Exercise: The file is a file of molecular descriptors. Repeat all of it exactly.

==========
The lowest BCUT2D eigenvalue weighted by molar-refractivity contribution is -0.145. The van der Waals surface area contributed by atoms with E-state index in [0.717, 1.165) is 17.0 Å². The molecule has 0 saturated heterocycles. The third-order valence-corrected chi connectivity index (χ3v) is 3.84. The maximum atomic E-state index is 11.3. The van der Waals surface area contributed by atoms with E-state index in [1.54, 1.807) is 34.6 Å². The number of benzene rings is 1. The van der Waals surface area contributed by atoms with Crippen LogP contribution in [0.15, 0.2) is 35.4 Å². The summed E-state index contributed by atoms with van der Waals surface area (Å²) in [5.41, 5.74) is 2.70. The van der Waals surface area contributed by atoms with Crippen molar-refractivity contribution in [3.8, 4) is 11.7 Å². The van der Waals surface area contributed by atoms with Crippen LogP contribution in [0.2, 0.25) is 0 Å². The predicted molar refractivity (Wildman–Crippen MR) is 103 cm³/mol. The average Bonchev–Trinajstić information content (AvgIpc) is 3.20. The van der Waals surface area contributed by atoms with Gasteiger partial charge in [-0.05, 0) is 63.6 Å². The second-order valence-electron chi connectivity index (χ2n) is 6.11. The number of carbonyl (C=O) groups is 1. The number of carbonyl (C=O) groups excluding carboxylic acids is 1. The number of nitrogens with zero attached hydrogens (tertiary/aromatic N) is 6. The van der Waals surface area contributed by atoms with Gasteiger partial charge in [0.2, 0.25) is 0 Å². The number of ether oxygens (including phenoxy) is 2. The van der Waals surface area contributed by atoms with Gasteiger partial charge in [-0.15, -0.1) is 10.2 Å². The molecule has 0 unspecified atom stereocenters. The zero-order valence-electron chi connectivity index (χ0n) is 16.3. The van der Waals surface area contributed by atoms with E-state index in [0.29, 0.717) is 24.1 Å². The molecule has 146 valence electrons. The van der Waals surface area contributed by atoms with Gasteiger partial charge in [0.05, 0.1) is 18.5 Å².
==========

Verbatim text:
The lowest BCUT2D eigenvalue weighted by molar-refractivity contribution is -0.145. The van der Waals surface area contributed by atoms with E-state index in [0.717, 1.165) is 17.0 Å². The molecule has 0 saturated heterocycles. The third-order valence-corrected chi connectivity index (χ3v) is 3.84. The maximum atomic E-state index is 11.3. The van der Waals surface area contributed by atoms with E-state index in [1.54, 1.807) is 34.6 Å². The number of benzene rings is 1. The van der Waals surface area contributed by atoms with Crippen LogP contribution in [0.15, 0.2) is 35.4 Å². The summed E-state index contributed by atoms with van der Waals surface area (Å²) in [5.41, 5.74) is 2.70. The van der Waals surface area contributed by atoms with Crippen molar-refractivity contribution in [3.8, 4) is 11.7 Å². The van der Waals surface area contributed by atoms with Crippen LogP contribution in [0.2, 0.25) is 0 Å². The predicted molar refractivity (Wildman–Crippen MR) is 103 cm³/mol. The average Bonchev–Trinajstić information content (AvgIpc) is 3.20. The van der Waals surface area contributed by atoms with Gasteiger partial charge in [-0.05, 0) is 63.6 Å². The second-order valence-electron chi connectivity index (χ2n) is 6.11. The number of carbonyl (C=O) groups is 1. The number of carbonyl (C=O) groups excluding carboxylic acids is 1. The number of nitrogens with zero attached hydrogens (tertiary/aromatic N) is 6. The van der Waals surface area contributed by atoms with Gasteiger partial charge in [0.2, 0.25) is 0 Å². The number of ether oxygens (including phenoxy) is 2. The van der Waals surface area contributed by atoms with Gasteiger partial charge in [-0.15, -0.1) is 10.2 Å². The molecule has 0 unspecified atom stereocenters. The zero-order valence-electron chi connectivity index (χ0n) is 16.3. The van der Waals surface area contributed by atoms with E-state index in [0.29, 0.717) is 24.1 Å². The molecule has 146 valence electrons. The van der Waals surface area contributed by atoms with Gasteiger partial charge in [0.05, 0.1) is 18.5 Å².